Lapworth is a name which is long associated with Southern Uplands of Scotland. He did his initial research while living locally, but it was not until he moved to Madras College, in St Andrews in 1875 to continue his teaching career that he began to publish his defining work on the distribution of extinct organisms called graptolites. In 1879, he suggested the name “Ordovician” to describe the period between the Cambrian and Silurian ages, a name which was duly accepted across the world. Sir Edward Bailey, the Director of the British Geological Society and Professor of Geology at Glasgow University, later described Lapworth’s interpretation as “one of the miracles of science” and later said that “Lapworth grew up to be, perhaps, the greatest geologist who ever lived”. This plaque is therefore a fitting commemoration to the important time spent by Lapworth both teaching and researching in the Borders.


Hutton's Section, Salisbury Crags

HOGG comes to Edinburgh on 11 and 12 July 2019

James Hutton by Sir Henry Raeburn, on display in the Scottish National Portrait Gallery

The History of Geology Group (HOGG) of the Geological Society of London and the Edinburgh Geological Society are organising an open meeting, Aspects of the History of Geology in Scotland and the North of England, at Surgeons’ Hall, Nicolson Street, Edinburgh.  This meeting will include a programme of talks, several of them given by EGS members, on Thursday 11 July, followed by optional field visits on Friday 12 July.

Friday’s field visits will feature a morning stroll in the Old Town, and an afternoon stroll in the New Town, each two hours long and visiting sites of interest to historians of geology, with the spotlight on James Hutton.

Visit the HOGG website at for further details. Booking in advance is essential, payment can be made by PayPal.  The conference fee of £40 includes lunch, morning and afternoon refreshments, and an abstracts booklet. The meeting is open to all, you don’t need to be a member of HOGG or EGS to attend.

Lochaber Geopark Crowd funder

Lochaber Geopark – help required

The EGS has been contacted by the Lochaber Geopark about a crowd-funding initiative – as a not-for-profit charitable organisation, run mostly by volunteers, Lochaber Geopark needs your support to help continue our work and be self-sustaining. Many of us will have enjoyed the wonderful geology of this area and may like to support the worth efforts of the Lochaber Geopark to keep promoting it to a wider audience.  If you would like to support them, then please follow the link provided below.

You might even want to book a geo-tour with this summer – there are various options from half-day to multi-day tours. Check it out here –

Delving into Deep Earth

Science Festival 2019: Delving into Deep Earth, Exploring our Final Frontier

As a part of the Edinburgh Science Festival 2019 the UK Geoenergy Observatories project in cooperation with Dynamic Earth allowed visitors insights into the geological underworld.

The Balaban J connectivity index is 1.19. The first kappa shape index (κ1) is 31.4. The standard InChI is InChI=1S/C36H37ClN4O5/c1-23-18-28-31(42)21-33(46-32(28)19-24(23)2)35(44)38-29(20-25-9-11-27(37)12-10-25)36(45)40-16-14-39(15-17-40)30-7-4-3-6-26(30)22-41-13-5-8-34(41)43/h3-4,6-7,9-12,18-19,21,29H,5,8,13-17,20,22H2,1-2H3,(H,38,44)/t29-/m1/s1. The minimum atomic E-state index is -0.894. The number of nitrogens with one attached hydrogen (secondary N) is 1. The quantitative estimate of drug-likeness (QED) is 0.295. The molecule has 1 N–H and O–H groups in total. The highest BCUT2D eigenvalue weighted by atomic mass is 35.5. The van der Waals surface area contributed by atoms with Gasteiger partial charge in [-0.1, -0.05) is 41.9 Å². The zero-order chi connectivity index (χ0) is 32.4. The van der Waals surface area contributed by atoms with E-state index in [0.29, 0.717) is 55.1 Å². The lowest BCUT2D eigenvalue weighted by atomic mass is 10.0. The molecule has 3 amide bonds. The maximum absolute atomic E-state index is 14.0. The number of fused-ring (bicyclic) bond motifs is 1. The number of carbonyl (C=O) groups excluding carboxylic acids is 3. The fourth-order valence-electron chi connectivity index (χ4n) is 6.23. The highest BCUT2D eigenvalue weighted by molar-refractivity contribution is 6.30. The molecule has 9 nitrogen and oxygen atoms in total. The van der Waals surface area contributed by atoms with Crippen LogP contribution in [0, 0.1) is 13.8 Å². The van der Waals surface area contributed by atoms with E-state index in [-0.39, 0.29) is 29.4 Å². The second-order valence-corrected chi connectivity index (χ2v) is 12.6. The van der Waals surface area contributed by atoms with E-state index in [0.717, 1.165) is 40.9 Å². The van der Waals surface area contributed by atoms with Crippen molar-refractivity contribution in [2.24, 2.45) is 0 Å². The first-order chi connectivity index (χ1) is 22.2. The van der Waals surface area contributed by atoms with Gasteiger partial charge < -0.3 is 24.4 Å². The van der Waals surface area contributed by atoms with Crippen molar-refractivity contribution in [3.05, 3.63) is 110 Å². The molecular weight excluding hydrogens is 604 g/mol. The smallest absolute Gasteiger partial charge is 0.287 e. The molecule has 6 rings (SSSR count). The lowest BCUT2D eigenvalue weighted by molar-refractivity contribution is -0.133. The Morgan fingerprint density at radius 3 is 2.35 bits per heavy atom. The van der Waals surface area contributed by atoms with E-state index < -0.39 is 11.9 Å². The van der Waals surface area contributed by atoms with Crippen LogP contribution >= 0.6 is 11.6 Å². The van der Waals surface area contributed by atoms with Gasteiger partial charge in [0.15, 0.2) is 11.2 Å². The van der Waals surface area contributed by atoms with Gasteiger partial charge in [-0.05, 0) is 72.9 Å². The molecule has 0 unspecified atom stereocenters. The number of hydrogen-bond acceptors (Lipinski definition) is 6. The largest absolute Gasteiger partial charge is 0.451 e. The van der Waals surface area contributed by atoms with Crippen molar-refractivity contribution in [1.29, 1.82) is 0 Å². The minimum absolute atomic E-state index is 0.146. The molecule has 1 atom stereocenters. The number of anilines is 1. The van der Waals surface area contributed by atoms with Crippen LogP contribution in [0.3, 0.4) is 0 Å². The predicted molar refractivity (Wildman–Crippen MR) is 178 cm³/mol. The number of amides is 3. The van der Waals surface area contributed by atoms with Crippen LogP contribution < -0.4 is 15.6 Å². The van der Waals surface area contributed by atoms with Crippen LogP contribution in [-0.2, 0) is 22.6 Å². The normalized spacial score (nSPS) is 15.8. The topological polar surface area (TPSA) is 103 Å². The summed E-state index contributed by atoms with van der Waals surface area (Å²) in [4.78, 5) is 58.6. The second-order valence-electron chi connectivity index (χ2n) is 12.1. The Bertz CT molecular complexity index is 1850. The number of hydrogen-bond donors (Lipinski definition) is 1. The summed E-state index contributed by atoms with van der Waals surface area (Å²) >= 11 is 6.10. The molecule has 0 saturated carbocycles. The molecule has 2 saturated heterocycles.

As usual, exhibitors and Dynamic Earth managed to create an event that seemed like being aimed at children, but fascinated the adults just as much, encouraging everyone to touch, feel, laugh – and create their own earthquake catastrophe, should they so wish….

A big winner - the pet dinosaur

A big winner – the pet dinosaur


Visitors, especially of the childlike persuasion, enjoyed the warm welcome by a friendly pet dinosaur, carefully carried by a volunteer animal keeper.





The BGS rock exhibition - looksies AND feelsies

The BGS rock exhibition – looksies AND feelsies


It is one thing to hear and read about rocks, but touching them, seeing, feeling – and, if possible, smelling the difference is so much better!
The BGS rock samples found many fans.





landscape formations and their impact on waterflows

landscape formations and their effects


Another extensively used item was the simulation of landscapes and their influence on water flow and water levels. Children (and adventurous adults) could shape a landscape in the sand; depending on the height of ‘hills’ and ‘valleys’ light simulated the water flow after a rainfall, or its changes after a landslide.




The QuiverVision app: print - colour - play

The QuiverVision app: print – colour – play


An interesting use of modern technology was demonstrated by the QuiverVision app: visitors could choose a template, colour it in, and the app ‘animated’ it – watching one’s self-created volcano erupt is oddly satisfying, not just for children (we can assure from personal experience…).

The website offers a wide variety of templates for downloading.



Who wouldn't want to cuddle with the pet dinosaur

Who wouldn’t want to cuddle with the pet dinosaur


Of course, some had their own ideas of what they wanted to get their hands on. And truth be told, who wouldn’t want to cuddle the pet dinosaur?

Downloadable templates for dinosaur hand puppets can be found on the BGS website.




Earthquake simulation on one of Scotland's most important buildings

Earthquake simulation on one of Scotland’s most important buildings



To the surprise of absolutely no one, the earthquake-simulation-table was equipped not only with imposing, but also with some of the most important buildings of Scotland.







Additional to the fun of watching your self-created earthquake, experts from the BGS explained not only the works of a seismometer, but also presented real-life-earthquake data and gave an overview of earthquakes in Britain (more than one would anticipate, but mercifully weak).

Very good information material about earthquakes, but also on volcanoes and plate tectonics, can be found on the BGS website.


Geothermal Energy

As a sister project to the Glasgow Geothermal Energy Research Field Site the United Downs Deep Geothermal Power project was presented by Iain Stewart, Professor of Geoscience Communication at the University of Plymouth.

Professor Iain Stewart and the next generation

Professor Iain Stewart and the next generation



Professor Stewart discussing with what we hope will be one of our future geologists.





Dealing with questions and (mis-)conceptions about the effects of boreholes and geothermal projects underground, he asked the visitors what ideas they had about ‘earthquakes’, and invited them also to draw what in their opinion was to be found in the earth beneath Glasgow….

Treasures, bones, and lava under glasgow

Treasures, bones, and lava…



Stones, diamonds, and dinosaurs under Glasgow

…stones, diamonds, and dinosaurs








Once more it was demonstrated that science doesn’t have to be ‘watered down’ to be fascinating for people of all ages, just presented in appropriate (and entertaining) ways, by people whose love for science is rivalled only by their creativity.

A thoroughly fascinating and enjoyable experience.


Accidents *did* happen

Accidents *did* happen






…at the end of the day, some had a bit of bad luck…













Our thanks go to all exhibitors, volunteers, and enthusiastic young scientists.